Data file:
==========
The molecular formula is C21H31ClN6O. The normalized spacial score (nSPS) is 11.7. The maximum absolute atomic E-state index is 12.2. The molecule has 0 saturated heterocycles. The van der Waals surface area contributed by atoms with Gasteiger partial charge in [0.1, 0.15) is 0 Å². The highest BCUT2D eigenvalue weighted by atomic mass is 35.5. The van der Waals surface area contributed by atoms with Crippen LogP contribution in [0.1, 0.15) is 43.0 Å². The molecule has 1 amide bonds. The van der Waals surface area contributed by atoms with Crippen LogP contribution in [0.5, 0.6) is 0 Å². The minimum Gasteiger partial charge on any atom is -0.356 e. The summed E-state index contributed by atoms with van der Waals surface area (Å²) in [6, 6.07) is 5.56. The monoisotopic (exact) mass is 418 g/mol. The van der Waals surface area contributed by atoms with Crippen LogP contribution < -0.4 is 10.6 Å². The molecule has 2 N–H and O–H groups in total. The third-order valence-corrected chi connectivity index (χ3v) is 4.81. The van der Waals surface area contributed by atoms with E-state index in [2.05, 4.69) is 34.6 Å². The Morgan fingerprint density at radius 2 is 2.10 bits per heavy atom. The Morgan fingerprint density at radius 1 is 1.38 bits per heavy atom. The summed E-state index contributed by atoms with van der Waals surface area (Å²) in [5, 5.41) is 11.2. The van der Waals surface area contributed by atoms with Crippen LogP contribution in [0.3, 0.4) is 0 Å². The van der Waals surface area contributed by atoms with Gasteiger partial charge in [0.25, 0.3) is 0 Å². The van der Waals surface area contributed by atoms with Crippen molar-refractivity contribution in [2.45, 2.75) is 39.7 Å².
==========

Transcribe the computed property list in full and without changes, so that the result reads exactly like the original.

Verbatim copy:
The molecular formula is C21H31ClN6O. The normalized spacial score (nSPS) is 11.7. The maximum absolute atomic E-state index is 12.2. The molecule has 0 saturated heterocycles. The van der Waals surface area contributed by atoms with Gasteiger partial charge in [0.1, 0.15) is 0 Å². The highest BCUT2D eigenvalue weighted by atomic mass is 35.5. The van der Waals surface area contributed by atoms with Crippen LogP contribution in [0.1, 0.15) is 43.0 Å². The molecule has 1 amide bonds. The van der Waals surface area contributed by atoms with Crippen LogP contribution in [0.5, 0.6) is 0 Å². The minimum Gasteiger partial charge on any atom is -0.356 e. The summed E-state index contributed by atoms with van der Waals surface area (Å²) in [6, 6.07) is 5.56. The monoisotopic (exact) mass is 418 g/mol. The van der Waals surface area contributed by atoms with Crippen LogP contribution < -0.4 is 10.6 Å². The molecule has 2 N–H and O–H groups in total. The third-order valence-corrected chi connectivity index (χ3v) is 4.81. The van der Waals surface area contributed by atoms with E-state index in [2.05, 4.69) is 34.6 Å². The Morgan fingerprint density at radius 2 is 2.10 bits per heavy atom. The Morgan fingerprint density at radius 1 is 1.38 bits per heavy atom. The summed E-state index contributed by atoms with van der Waals surface area (Å²) in [5, 5.41) is 11.2. The van der Waals surface area contributed by atoms with Crippen LogP contribution in [0.3, 0.4) is 0 Å². The van der Waals surface area contributed by atoms with Gasteiger partial charge in [0.25, 0.3) is 0 Å². The van der Waals surface area contributed by atoms with Crippen molar-refractivity contribution in [2.45, 2.75) is 39.7 Å².